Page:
My questions about discipleship

For some years I have pondered the question of
discipleship.  I have to confess, discipling others has been something of a mystery to me.  I know the theory, but have always
had questions about it. 

Discipling someone is usually portrayed as helping a baby in
Christ towards maturity.  Maybe my questions are because I became
a Christian on my own at age 11 from reading a book and didn’t really know any
other Christians for many years. 
Yet the Holy Spirit kept me. 
Would I have benefited from some further instruction?  Undoubtedly!  But during those years on my own, I grew in Christ, having only
the Bible and the Holy Spirit to help me mature.  (I’m not even sure where I gathered the idea that the Bible
was important—the Holy Spirit maybe?)

So my question is this?  Is the process of "making disciples" literally introducing someone to a life of following Jesus (hearing and obeying him), and sharing life will help them to grow, or is "making a disciple" a much longer process that only ends when a person is mature.  I'd be interested to know what you think.

11 thoughts on “My questions about discipleship”

  1. discipleship as i understand it from scripture is becoming an apprentice to Jesus, learning to do the things he did, so we can be transformed into his image, or in other words take on His character. This way we can then live our lives as He would live them if He were us. Be covered in His dust, having an intimate on going relationship with Him. Dallas Willard has a wealth of information on this subject.

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  2. I did work out a process so that I would have something to teach to others – from becoming a Christian through discipleship to what we do as disciple makers. And it’s good to have a map for any journey.
    But given the Lord’s diversity in dealing with each of us, every person’s journey is going to be unique and glorious in between common points. Having a map doesn’t keep us from exploring as we follow.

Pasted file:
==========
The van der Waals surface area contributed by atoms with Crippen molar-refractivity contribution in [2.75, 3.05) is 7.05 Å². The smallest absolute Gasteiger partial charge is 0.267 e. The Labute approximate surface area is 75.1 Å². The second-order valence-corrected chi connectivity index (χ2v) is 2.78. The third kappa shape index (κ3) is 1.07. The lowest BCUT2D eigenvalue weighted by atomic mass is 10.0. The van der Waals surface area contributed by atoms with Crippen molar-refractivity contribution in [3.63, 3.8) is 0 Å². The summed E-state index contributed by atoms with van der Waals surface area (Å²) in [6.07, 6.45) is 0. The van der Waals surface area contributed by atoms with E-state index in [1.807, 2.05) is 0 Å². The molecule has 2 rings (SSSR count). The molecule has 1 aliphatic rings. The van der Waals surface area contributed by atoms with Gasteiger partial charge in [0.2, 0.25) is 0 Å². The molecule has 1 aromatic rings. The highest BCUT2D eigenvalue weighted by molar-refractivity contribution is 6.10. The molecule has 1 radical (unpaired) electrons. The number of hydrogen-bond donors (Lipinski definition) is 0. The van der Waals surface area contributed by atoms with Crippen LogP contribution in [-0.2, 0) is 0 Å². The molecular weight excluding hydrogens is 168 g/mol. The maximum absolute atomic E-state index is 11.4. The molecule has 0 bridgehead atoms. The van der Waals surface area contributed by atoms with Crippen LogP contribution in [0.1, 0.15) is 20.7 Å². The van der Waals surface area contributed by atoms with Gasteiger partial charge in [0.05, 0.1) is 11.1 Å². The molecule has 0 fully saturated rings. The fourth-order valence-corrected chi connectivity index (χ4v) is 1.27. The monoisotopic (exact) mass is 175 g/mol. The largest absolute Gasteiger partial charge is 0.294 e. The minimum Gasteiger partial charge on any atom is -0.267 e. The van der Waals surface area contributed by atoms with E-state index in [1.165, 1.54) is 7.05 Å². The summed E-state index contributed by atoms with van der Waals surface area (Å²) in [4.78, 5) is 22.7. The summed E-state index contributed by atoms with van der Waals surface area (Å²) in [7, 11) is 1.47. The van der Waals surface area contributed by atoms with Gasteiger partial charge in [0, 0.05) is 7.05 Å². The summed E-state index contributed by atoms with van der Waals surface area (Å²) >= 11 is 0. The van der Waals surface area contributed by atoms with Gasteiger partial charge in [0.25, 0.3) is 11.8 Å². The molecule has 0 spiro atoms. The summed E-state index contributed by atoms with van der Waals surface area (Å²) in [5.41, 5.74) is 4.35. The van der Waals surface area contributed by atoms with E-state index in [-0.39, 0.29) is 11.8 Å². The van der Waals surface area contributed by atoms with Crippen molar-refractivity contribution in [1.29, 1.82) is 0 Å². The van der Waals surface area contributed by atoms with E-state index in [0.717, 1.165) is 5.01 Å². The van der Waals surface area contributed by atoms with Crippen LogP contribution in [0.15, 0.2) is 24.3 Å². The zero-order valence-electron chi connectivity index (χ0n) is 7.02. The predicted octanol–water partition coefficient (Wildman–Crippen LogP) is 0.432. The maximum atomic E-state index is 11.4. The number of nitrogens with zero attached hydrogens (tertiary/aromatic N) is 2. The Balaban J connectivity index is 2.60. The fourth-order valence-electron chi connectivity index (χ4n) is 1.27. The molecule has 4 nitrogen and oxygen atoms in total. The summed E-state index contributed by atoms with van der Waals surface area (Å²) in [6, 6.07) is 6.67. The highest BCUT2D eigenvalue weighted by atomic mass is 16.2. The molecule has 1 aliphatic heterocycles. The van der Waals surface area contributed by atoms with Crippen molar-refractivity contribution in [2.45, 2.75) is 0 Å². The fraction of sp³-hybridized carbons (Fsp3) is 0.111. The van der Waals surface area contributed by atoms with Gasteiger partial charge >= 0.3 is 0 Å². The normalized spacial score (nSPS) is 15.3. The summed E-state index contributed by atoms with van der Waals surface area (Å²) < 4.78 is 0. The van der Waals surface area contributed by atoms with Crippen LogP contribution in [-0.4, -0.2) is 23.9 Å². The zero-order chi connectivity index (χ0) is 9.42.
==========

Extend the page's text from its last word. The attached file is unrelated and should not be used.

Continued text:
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  3. Difficult topic to define. I know it is happening when I see it. Here’s one thought that has been percolating for me for some time. True discipleship is evangelistic before it is formative and develops the disciples best when it remains evangelistic.
    There is something powerful that happens when the believer is engaged in the risky venture of proclaiming the gospel. When fear is overcome and rejection is counted as rubish for the sake of knowing Christ and glorifying him in everything we do and say, believers grow.

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  4. I’m not sure the two options you offer in your question are at odds with each other. I think there may be stages of discipleship like childhood, adolescence, and adulthood.
    A child disciple might benefit from a spiritual father/mother/brother/sister giving some very explicit direction on hearing and obeying Christ.
    An adolescent disciple might benefit from a mentor that serves as a sounding board as the disciple tries to discern Jesus’s leading and express Jesus’s heart.
    An adult disciple might benefit from a co-worker who approaches Jesus’s work and leading from a different perspective. The recent conversation between Neil Cole and Frank Viola comes to mind.
    At each stage, the disciple is forming and maturing. I don’t think there’s a point where a disciple receives the stamp of “mature.” Also, at each stage, the disciple is fully equipped to obey Jesus’s commands and follow Jesus’s real-time leading. No pre-obedience training is necessary. At no stage should any mentor presume to take the place of Jesus as Lord in the disciple’s life.

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  5. I think discipleship is a process that will (or at least should) continue forever. Even in heaven, I believe we’ll continue to grow.
    As disciplers – people who make disciples – I think it comes down to equipping one another for the work of the Lord. Jesus offers an excellent example of how to do that… by serving and providing an example for His followers to follow.